The masses have spoken, and the have chosen The Web. Well, frankly, developers have spoken and they've chosen the
Web also, and little surprise, really: show me a programmer that would rather muck with visual form editors than write text (even if it's markup text) to stdout and I'll find you 10 that are the other way around. I've decided I'm fine with Webization, despite my earlier rantings against it. Although the Web can be clumsy as an application platform it offers something very important, a consistent and universal UI element, a theme running through all of its applications: the hyperlink. Whoever came up with the idea of blue, underlined link text really struck gold: even in non-web applications underlined text has come to signify that clicking it will take you somewhere, often to a web page. In my high school class some honors English students turned in papers with blue underlined text in the middle and the teacher, who had probably lived without the Web for at least 80% of her life, immediately recognized that the students had copied and pasted sections of their papers from a Web site.
Over the last few years I've become accustomed to seeing the increasing complexity of individual web pages drive away the simple tags that the Perl jockeys of yore coerced out of their cryptic scripts. Just as less and less Unix time is spent issuing two-letter commands, less and less Web formatting is done with <b>, with <i>, and more with monstrosities like <span style="font-weight:bold;"> and <span style="font-style:italic;"> (these are what Blogger produces if you ask for bold or italic text; they would appear to be semantically equivalent, but they probably affect the DOM in different ways). But at least those old tags still basically do what you'd expect, no matter what awful things the W3C says about their use. There's one kind of tag that's for all practical purposes been broken by the Web: <a href="mailto:">.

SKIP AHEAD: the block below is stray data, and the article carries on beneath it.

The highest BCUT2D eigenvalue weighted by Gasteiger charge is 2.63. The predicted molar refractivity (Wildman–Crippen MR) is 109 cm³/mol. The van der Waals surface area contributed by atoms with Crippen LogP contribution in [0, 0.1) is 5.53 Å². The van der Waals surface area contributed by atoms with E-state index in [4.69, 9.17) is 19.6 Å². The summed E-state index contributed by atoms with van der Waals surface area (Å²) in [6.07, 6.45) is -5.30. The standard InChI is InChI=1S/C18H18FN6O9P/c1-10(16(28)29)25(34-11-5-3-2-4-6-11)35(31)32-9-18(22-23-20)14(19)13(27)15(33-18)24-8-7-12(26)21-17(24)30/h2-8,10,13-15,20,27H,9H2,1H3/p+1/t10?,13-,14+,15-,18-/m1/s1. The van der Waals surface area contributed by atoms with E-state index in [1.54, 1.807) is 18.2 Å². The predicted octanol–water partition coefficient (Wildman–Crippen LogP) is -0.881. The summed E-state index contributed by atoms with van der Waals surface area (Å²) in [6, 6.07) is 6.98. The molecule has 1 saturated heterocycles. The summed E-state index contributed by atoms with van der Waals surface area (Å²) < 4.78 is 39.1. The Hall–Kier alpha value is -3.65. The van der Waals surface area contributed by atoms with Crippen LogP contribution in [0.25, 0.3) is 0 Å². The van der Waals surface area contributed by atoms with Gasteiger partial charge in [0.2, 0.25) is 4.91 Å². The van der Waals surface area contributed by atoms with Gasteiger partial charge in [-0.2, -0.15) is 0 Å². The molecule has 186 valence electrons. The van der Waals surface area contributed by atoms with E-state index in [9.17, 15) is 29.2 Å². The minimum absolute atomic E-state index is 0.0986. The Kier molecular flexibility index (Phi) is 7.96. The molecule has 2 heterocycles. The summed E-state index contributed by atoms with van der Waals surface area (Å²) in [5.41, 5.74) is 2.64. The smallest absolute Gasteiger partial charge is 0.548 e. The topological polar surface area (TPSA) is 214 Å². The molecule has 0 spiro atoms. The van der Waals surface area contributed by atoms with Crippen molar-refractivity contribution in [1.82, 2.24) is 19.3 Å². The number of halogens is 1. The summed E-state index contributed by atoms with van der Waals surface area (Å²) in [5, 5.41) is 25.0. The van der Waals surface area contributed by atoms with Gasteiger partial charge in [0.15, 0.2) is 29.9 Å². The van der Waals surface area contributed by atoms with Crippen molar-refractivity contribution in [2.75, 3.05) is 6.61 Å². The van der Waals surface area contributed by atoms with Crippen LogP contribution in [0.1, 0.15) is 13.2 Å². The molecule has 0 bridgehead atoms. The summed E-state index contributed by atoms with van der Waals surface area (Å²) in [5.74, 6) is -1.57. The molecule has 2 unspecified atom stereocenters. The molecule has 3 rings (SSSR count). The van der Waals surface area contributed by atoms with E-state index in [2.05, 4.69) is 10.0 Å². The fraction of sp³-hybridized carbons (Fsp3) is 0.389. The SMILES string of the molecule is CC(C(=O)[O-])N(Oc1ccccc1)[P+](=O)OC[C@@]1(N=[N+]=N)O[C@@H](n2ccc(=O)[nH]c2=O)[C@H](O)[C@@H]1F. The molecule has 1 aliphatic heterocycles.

Ironic, isn't it? The disappearance of classic email clients and rise of webmail, that is, email's move onto the Web, has broken hyperlinking! Because the mailto: directive tells the client browser, "Make an email happen; I don't care how," and the traditional Web hyperlink means, "Go to this specific page and I know you'll love it!"
There are, of course, programs that make mailto: do the right thing. One was installed on my family's computer by SBC with their DSL connection suite a long time ago. But just this morning my mom clicked on a mailto: link and got Outlook Express asking her for her email server information. SBC's software didn't survive; there may have been a full OS re-install in the middle somewhere, or at least a major browser re-install.
These solutions aren't good enough, because they'll never be distributed widely enough. Getting mailto: links right these days the job of the browser, given the browser's current role as the center of all Internet client programs. I think that to facilitate this there ought to be a standard way for browsers to address webmail services, so that a user can just type in a simple URL into the standard preferences form and get mailto: working properly, whether the URL points to gmail or to some crazy homebrew IMAP frontend behind a noip address.